"According to the M-theory, ours is not the only universe. Instead the M-Theory predicts that a great many universes were created out of nothing. Their creation does not require the intervention of some supernatural being or God rather just Physical law. Predications of science. Our universe has many possible histories and many possible states at later times. "

Think of alternative universes. Another Reshma writing this blog post at the very same time, only she got the book. No, that is not what the Multiverse theory is. What he says is that the physicists traditional expectations of a single theory is unteneble. There exists no single formulations to explain the universe. We have to employ different theories, some of them overlapping, at different situations. And you wonder why people liked the idea of God; it was useful and easy to understand.  But he says, the problem with God is then you have to ask, who created God. It's unending. Which is why only science can explain how something came from nothing. But you say, something can't come from nothing because of time. Where has time gone? Time had to have come from somewhere. Who set the clock off?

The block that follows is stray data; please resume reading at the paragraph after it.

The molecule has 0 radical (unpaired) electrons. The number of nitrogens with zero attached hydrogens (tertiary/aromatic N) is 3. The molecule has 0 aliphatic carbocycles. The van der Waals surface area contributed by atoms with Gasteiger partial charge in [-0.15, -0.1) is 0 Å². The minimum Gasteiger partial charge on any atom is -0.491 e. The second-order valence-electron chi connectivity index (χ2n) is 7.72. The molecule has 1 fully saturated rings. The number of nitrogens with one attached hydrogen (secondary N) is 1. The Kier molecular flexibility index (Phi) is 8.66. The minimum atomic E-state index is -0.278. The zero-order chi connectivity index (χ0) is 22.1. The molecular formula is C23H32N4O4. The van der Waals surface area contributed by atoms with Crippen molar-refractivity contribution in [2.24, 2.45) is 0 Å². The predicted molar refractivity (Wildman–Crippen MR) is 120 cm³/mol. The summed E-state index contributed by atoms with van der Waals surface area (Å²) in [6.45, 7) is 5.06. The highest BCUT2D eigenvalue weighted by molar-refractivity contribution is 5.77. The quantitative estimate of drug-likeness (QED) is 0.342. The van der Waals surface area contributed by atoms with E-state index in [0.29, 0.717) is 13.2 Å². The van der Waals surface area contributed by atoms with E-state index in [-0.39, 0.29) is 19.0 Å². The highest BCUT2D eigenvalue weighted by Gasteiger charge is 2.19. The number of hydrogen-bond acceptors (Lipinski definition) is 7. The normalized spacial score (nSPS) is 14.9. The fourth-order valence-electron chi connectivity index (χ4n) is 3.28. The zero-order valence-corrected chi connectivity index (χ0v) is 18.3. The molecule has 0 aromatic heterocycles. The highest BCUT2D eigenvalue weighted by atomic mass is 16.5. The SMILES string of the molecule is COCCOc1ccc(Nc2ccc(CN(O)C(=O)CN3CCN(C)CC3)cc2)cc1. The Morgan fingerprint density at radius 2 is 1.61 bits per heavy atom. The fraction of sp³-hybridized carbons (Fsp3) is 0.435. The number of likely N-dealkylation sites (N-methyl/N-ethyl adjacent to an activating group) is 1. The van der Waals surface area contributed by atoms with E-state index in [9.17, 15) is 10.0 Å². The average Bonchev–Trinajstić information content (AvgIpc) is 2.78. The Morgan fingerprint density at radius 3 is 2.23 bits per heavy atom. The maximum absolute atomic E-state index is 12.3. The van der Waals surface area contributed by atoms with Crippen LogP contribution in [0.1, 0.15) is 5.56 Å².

So follow me if you can. 13.7 billion years ago we had the big bang, H&M say there was no time because in that Space Time Warp that was created, the early baby universe had no concept of time. Baby universe started out a few millimeters long. This created a no-boundry condition - they lost me here, and so using the laws of nature- gravity in particular, the Big bang essentially exploded from nothing. Now how could it explode out of nothing when energy cannot be created or destroyed? Because it's the universe silly. I quote the paragraph.